[** LENNY: I can’t help it! It gets me mad! It gets me upset! Why, Meg’s always run wild–she started smoking and drinking when she was fourteen years old, she never made good grades–never made her own bed! But somehow she always seemed to get what she wanted. She’s the one who got singing and dancing lessons; and a store-bought dress to wear to her senior prom. Why, do you remember how Meg always got to wear twelve jingle bells on her petticoats, while we were only allowed to wear three apiece? Why?! Why should Old Grandmama let her sew twelve golden jingle bells on her petticoats and us only three!!!
BABE: I don’t know!! Maybe she didn’t jingle them as much.]
[*** There is some geographical parallelism in Mark. Jesus will offer a teaching or a feeding to the Jews, and then he’ll be taken by boat to the Gentile communities to work a miracle, teaching, or feeding there, too.]
What do we do with this passage? What do we do when Jesus is racist?
My study Bible used to be a New International Version (NIV), though I prefer a New Revised Standard Version (NRSV) now, and the modern editors of the NIV have added a heading to the Mark account, “Jesus Honors a Syrophoenician Woman’s Faith,” and in Matthew, this story is labeled, “The Faith of a Canaanite Woman.” The NRSV does a little better. (Though it’s important maybe to point out that these section headings do not appear in the original texts. Also not in the original texts: chapters or verse numbers. Those all came later.) For Mark, the NRSV labels it “The Syrophoenician Woman’s Faith” and in Matthew it’s “The Canaanite Woman’s Faith.”
The NIV is an Evangelical Bible, and is translated with a theological purpose. The NIV doesn’t want to focus on Jesus’s racism and his human crankiness. Jesus doesn’t “honor” the Syrophoenician woman’s faith at all. In fact, a better heading for this section might be, “Jesus is a Jerk and Regrets It.”
(I will absolutely be executed as a heretic when our country finally settles on theocracy as its main governing position.)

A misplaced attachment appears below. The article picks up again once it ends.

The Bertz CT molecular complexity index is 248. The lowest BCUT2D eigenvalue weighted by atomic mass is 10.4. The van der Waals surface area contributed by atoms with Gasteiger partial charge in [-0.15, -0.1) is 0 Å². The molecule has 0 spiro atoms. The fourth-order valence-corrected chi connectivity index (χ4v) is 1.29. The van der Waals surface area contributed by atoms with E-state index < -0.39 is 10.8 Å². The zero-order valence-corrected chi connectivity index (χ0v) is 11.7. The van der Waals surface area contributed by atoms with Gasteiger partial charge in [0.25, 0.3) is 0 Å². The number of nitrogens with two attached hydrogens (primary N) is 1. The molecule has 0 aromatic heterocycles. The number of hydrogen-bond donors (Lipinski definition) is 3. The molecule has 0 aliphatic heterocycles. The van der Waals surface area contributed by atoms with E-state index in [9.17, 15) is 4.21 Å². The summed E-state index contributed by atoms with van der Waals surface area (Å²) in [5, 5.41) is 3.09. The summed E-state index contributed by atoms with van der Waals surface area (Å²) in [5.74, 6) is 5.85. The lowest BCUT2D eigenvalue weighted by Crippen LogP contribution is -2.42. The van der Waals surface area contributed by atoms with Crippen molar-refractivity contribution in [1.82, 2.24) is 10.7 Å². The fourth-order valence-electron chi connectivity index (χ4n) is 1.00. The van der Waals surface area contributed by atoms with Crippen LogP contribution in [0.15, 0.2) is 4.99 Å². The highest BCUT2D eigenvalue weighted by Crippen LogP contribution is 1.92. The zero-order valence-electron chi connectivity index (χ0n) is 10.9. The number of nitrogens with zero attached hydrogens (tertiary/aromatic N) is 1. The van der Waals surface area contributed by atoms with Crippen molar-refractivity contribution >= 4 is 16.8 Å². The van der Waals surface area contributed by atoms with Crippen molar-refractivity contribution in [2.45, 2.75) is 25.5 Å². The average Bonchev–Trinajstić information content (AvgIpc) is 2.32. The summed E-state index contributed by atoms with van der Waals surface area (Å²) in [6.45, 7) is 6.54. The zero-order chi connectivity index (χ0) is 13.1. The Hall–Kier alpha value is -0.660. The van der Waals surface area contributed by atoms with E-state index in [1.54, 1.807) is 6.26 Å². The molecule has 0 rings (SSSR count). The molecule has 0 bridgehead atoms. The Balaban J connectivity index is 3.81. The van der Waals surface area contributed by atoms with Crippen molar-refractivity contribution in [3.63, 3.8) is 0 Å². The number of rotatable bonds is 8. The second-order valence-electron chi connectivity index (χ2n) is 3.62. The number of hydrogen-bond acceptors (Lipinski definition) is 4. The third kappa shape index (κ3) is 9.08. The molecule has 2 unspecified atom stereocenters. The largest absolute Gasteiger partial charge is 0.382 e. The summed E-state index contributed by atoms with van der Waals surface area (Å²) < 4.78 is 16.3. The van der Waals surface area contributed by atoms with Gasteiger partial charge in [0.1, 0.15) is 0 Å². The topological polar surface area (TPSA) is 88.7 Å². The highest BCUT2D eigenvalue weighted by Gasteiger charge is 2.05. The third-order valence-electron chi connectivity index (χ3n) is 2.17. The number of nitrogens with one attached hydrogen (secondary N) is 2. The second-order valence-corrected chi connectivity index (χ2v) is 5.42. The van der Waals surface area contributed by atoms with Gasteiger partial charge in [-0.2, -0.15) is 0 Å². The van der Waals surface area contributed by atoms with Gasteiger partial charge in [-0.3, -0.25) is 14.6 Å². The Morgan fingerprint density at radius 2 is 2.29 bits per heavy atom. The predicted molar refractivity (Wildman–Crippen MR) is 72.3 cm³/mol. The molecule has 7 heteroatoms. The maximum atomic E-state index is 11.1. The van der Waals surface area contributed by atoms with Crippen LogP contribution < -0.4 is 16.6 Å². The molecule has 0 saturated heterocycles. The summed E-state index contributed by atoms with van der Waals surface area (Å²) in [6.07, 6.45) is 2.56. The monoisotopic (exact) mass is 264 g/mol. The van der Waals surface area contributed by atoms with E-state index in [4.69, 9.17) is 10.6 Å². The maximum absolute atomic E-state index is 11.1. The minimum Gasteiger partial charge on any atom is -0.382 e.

I think, as believers anywhere along that path, it is our duty to sit with this story. Not smooth it over. Not erase this flash of cruelty. Not make it about the Syrophoenician woman’s faith — which is strong — but about Jesus’s humanness. I am far more comforted by a human Jesus than I am by a divine being who hasn’t fucked up. This passage, in both Mark and Matthew, is often used to describe Jesus’s conversion of the Gentiles to…well, we can’t call it Christianity yet because Jesus is still alive. But essentially, he’s converting/convincing people to his way of thinking about God’s laws and what is required of people here and now on earth. But that’s an Evangelical reading, which never sits well with me. It takes the focus away from what the text literally tells us.
One way New Testament scholars decide if something was actually said/done by Jesus is to see if it’s something that goes against what the gospeler is trying to get across. (I haven’t said this in a while, but: The Bible — the WHOLE Bible — is a political document with differing points of view and a variety of biases.) Mark’s purpose is to write a gospel that can be used in concert with existing Jewish liturgy and to announce that Jesus is the Christ/Messiah. The Syrophoenician woman’s story is a strange interlude, and shows Jesus acting in a way that is unusual and uncomfortable. So — I feel this maybe actually happened, because it’s an uncharacteristic portrait of Jesus. (And by “actually happened” I believe a Gentile woman approached Jesus and begged for a healing. She believed her daughter was demon-possessed, and she was in a time/culture that allowed for demonic possession. Mark is absolutely obsessed with demons. Did her daughter have a demon? I don’t know. I don’t think so? But that’s my own bias. Did Jesus heal this girl in some way? Again, I don’t know. These are issues of theology rather than textual investigation.)
And if Jesus is wholly human AND wholly divine — he is just being his Father’s son here. God throughout the Hebrew scriptures calls for outright genocide, not the “mild” racism on display with Jesus here. God is often cranky. He is jealous and vindictive and absolutely picks favorites. Why wouldn’t Jesus, too, have some of those traits?